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#### jacobi

##### Active member

- May 22, 2013

- 58

Find the exact value of \(\displaystyle \sin \frac{\pi}{180}\).

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- Thread starter
- #1

- May 22, 2013

- 58

Find the exact value of \(\displaystyle \sin \frac{\pi}{180}\).

- Aug 30, 2012

- 1,123

Ummmmm....is the argument in radians or degrees? Kinda hard to tell given the fraction.Find the exact value of \(\displaystyle \sin \frac{\pi}{180}\).

-Dan

Just ask the Wolf. HEREFind the exact value of \(\displaystyle \sin \frac{\pi}{180}\).

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- Feb 7, 2012

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Start with the known formula for $\sin 3^\circ$ (you can find it here): $\sin 3^\circ = \frac1{16}\Bigl(2(1-\sqrt3)\sqrt{5+\sqrt5} + \sqrt2(\sqrt5-1)(\sqrt3+1) \Bigr).$ The formula $\sin(3\theta) = 3\sin\theta - 4\sin^3\theta$ then tells you that $\sin1^\circ$ is the smaller of the two positive roots of the cubic equation $$4x^3 - 3x + \tfrac1{16}\Bigl(2(1-\sqrt3)\sqrt{5+\sqrt5} + \sqrt2(\sqrt5-1)(\sqrt3+1) \Bigr) = 0,$$ which can be solved exactly, for example by Vieta's method. But don't expect a neat solution.Find the exact value of \(\displaystyle \sin \frac{\pi}{180}\) (in other words, $\color{red}{\sin 1^\circ}$).

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- Jan 29, 2012

- 661

Related with the OP (but more simple): sin 72º.

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- #6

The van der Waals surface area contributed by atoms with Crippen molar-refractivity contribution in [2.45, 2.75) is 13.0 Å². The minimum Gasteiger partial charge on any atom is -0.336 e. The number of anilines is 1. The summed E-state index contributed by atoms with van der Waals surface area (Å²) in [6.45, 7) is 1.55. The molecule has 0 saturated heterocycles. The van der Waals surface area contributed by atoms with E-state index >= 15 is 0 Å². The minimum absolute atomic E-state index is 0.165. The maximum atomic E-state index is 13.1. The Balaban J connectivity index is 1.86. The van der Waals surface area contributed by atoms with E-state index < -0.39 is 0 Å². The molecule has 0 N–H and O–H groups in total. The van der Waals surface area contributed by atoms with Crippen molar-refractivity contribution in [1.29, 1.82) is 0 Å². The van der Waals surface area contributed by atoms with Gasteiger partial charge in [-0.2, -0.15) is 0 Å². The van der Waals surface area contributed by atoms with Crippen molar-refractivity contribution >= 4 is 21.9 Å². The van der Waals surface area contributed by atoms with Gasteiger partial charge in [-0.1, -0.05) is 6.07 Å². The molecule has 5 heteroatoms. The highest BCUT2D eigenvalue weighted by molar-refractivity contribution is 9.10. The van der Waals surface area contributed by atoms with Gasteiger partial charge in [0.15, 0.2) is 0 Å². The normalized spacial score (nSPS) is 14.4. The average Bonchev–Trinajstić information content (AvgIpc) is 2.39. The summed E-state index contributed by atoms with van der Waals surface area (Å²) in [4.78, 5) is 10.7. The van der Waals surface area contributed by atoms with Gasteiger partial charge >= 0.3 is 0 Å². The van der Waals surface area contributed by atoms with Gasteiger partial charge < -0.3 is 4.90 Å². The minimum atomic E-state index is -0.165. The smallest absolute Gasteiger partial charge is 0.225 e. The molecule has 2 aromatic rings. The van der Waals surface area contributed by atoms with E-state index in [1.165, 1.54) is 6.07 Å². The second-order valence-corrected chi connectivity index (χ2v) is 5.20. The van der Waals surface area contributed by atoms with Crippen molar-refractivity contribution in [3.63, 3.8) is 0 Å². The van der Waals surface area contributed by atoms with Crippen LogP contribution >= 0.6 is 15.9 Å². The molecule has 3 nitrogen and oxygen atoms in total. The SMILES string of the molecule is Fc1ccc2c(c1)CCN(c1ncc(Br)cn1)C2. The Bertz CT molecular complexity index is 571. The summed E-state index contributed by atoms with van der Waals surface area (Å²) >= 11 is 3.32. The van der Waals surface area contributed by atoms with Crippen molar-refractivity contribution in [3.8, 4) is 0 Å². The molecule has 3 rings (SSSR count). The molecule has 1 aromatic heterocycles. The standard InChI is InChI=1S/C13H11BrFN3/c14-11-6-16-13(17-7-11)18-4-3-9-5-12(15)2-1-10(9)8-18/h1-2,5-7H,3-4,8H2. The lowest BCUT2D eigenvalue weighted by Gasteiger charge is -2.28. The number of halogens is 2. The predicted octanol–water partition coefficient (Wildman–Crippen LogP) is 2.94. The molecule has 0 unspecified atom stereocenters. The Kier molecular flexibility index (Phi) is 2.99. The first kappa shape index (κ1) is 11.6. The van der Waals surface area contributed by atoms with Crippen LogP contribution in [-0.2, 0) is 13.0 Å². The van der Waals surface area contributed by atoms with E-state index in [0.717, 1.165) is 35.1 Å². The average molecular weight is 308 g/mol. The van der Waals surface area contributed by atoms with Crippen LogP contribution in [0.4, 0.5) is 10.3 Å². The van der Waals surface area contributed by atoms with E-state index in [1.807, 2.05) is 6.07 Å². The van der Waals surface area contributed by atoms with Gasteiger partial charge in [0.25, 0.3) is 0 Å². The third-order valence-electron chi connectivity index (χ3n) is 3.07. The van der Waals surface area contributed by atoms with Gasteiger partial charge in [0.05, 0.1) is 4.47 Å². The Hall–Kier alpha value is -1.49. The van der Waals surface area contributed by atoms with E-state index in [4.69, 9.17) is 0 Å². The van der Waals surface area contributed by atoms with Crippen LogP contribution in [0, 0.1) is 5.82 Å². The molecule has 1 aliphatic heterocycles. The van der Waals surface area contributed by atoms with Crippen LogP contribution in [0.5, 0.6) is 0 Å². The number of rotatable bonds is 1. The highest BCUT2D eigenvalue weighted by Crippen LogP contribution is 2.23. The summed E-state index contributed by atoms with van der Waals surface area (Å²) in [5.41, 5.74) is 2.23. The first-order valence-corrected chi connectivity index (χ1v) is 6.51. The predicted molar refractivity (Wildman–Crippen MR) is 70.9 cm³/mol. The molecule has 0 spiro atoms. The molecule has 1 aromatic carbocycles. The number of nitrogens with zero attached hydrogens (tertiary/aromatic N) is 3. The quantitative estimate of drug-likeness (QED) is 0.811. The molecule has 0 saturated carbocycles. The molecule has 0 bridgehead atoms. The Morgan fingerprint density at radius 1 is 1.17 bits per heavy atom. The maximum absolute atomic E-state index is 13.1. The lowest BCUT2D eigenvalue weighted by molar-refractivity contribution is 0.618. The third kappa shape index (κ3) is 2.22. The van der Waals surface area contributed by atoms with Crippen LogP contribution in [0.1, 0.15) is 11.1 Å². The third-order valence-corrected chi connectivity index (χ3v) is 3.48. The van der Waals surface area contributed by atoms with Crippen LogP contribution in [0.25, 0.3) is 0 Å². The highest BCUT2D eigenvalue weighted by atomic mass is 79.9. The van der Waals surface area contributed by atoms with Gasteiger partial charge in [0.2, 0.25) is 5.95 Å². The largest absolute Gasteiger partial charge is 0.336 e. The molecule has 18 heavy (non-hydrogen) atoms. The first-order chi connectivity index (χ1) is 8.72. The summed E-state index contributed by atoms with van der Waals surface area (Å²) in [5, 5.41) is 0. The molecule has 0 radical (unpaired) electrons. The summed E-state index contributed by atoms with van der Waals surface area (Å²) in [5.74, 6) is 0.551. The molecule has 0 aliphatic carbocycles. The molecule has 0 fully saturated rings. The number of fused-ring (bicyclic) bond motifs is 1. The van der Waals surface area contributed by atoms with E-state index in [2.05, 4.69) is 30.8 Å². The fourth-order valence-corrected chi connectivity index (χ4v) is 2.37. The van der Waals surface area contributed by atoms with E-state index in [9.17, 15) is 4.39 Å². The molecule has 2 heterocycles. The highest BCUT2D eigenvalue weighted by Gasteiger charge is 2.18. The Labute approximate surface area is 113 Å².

- May 22, 2013

- 58

By convention, if there is no degree symbol in the argument, it is in radians.Ummmmm....is the argument in radians or degrees? Kinda hard to tell given the fraction.

-Dan

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- May 22, 2013

- 58

My method was exactly the same as yours, but I went ahead and solved the cubic. I found that the smallest positive solution can be written as the imaginary part of \(\displaystyle \sqrt[3]{ \frac{a+b}{4}}\), where \(\displaystyle a=\sqrt{8+\sqrt{15}+\sqrt{3}+\sqrt{10-2 \sqrt{5}}}\) and \(\displaystyle b=\sqrt{-8+\sqrt{15}+\sqrt{3}+\sqrt{10-2 \sqrt{5}}}\). Conversely, the cosine of \(\displaystyle 1^\circ\) can be written as the real part of the above.Start with the known formula for $\sin 3^\circ$ (you can find it here): $\sin 3^\circ = \frac1{16}\Bigl(2(1-\sqrt3)\sqrt{5+\sqrt5} + \sqrt2(\sqrt5-1)(\sqrt3+1) \Bigr).$ The formula $\sin(3\theta) = 3\sin\theta - 4\sin^3\theta$ then tells you that $\sin1^\circ$ is the smaller of the two positive roots of the cubic equation $$4x^3 - 3x + \tfrac1{16}\Bigl(2(1-\sqrt3)\sqrt{5+\sqrt5} + \sqrt2(\sqrt5-1)(\sqrt3+1) \Bigr) = 0,$$ which can be solved exactly, for example by Vieta's method. But don't expect a neat solution.